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May 30, 2018 | The Warning

A best-selling Canadian author of 14 books on economic trends, real estate, the financial crisis, personal finance strategies, taxation and politics. Nationally-known speaker and lecturer on macroeconomics, the housing market and investment techniques. He is a licensed Investment Advisor with a fee-based, no-commission Toronto-based practice serving clients across Canada.

Interest rates will be rising in six weeks – the fourth increase in about a year. The cost of money will rise again after that, likely on October 24th. Don’t say you weren’t warned in advance.

The prime rate will be 3.95% by Christmas. The benchmark qualifying rate for the mortgage stress test will be 5.84%, and HELOC owners will get a letter telling them the cost of their demand loans will be upping to almost 6%. This isn’t idle conjecture, and here’s why…

The Bank of Canada poodles understand they cannot get too out of step with the US Fed, which is full of snappy pitbulls keen to reverse nine years of accommodative money policy and reign in an economy thumping along on Trumpian testosterone. American rates have increased five times in about a year with two more to come in 2018. Without keeping pace, our dollar is whacked, stoking prices and inflation.

Speaking of rising prices, the poodles said this on Wednesday: “Overall, developments since April further reinforce the governing council’s view that higher interest rates will be warranted to keep inflation near target.” The target is 2%, and we’re already over that – with decent economic growth, the best job creation in years, outtacontrol gas prices and a booming American economy. The enemy of central banks for years was deflation. Now it’s all different.

Then there’s real estate. It’s cooling, of course, with a collapse in new house sales and a serious decrease in transactions in major markets. But what the central bank cares about is persistently high prices (inflationary) and mounting household debt. Because Canadians lost their minds and decided to buy what they couldn’t afford by financing it, high house prices and tighter mortgage regs have failed. Debt ratios are still epic. The only real brake will be the cost of borrowing, So, up she goes.

And how about T2? The dude pulled a Pierre this week and bought a pipeline company. The $4.5 billion earmarked for the Kinder Morgan deal – to be organized by a new Crown corporation full of civil servants with DB pensions – is just a start. The final cost could be two or three times that and you can be sure the CPP Investment Board will be strong-armed into ponying up a pile of cash. Good thing all the moisters today are financially self-sufficient and won’t need pensions.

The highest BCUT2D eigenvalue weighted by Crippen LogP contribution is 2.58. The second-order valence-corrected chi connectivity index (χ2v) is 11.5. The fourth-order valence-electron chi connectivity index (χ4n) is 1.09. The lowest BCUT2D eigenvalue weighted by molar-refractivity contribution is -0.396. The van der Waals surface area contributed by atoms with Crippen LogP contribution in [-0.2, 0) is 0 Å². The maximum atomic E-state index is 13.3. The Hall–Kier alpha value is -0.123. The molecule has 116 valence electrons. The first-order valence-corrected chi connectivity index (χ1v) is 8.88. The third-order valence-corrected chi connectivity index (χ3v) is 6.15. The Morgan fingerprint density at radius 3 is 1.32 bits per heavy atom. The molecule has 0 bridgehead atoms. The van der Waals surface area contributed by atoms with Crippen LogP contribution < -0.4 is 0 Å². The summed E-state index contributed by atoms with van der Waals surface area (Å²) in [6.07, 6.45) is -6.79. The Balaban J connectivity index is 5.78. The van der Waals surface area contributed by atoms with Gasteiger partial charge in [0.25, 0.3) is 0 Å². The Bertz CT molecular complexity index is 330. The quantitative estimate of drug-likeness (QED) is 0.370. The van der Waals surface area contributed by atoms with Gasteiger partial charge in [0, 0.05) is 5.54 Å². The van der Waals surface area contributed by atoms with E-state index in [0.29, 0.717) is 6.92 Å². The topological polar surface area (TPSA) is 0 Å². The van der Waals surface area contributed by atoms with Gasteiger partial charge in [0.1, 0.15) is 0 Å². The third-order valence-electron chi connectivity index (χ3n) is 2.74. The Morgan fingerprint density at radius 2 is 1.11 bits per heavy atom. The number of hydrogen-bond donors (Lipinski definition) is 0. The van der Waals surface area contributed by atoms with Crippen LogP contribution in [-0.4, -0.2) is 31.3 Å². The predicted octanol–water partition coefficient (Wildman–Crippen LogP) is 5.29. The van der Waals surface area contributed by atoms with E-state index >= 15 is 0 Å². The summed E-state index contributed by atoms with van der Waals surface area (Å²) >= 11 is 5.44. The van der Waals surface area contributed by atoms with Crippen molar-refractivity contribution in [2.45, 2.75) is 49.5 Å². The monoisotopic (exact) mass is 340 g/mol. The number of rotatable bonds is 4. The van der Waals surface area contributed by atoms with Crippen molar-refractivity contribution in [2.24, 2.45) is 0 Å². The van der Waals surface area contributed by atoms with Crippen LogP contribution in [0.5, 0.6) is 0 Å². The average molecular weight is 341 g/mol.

The pipeline deal is inflationary, of course. Billions will have to be financed, then poured into a construction project creating 15,000 construction jobs and 37,000 direct and indirect jobs per year of operation. That’s all great and good, but it’s the kind of massive activity central bankers focus on. Mega-projects – especially ones sucking on the government teat – have consequences.

So there’s this cocktail of factors the bank is convinced will emerge. Sustained strong US growth, thanks in part to the Trump tax cuts. Higher oil prices as the global economic expansion continues (growth has gone from 0% to about 4%). Improving Canadian exports. The best wages in six years (up 3.6%). Ontario’s march to a $15 minimum wage, jacking the price of retail goods and restaurant meals. BC’s massive increase in real estate-related taxes – soon (maybe) to be repeated by the Dippers in the East. And the creation of 378,000 new full-time jobs in the past 12 months. The bank also says that, despite higher mortgage costs, it expects the residential real estate market to rebound.

Whether all this happens or not as expected is moot. The central bank has stated clearly this week that rates will be higher on the afternoon of July 11th and more will follow.

The main reason, then?

Simple. To stop the borrowing. If it continues, we’re pooched, if a state of poochiness has not already been achieved. The increase in household debt needs to be choked off. And I’m betting it will.

To those who have said the cost of money cannot rise because nobody could afford it, you’re wrong. With the mortgage stress test at close to 6% this year, it’s clear that’s not what the poodles fear most.

Canadians have proven they can’t handle credit when it’s cheap and plentiful. God help us when the same happens to weed.

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May 30th, 2018

Posted In: The Greater Fool

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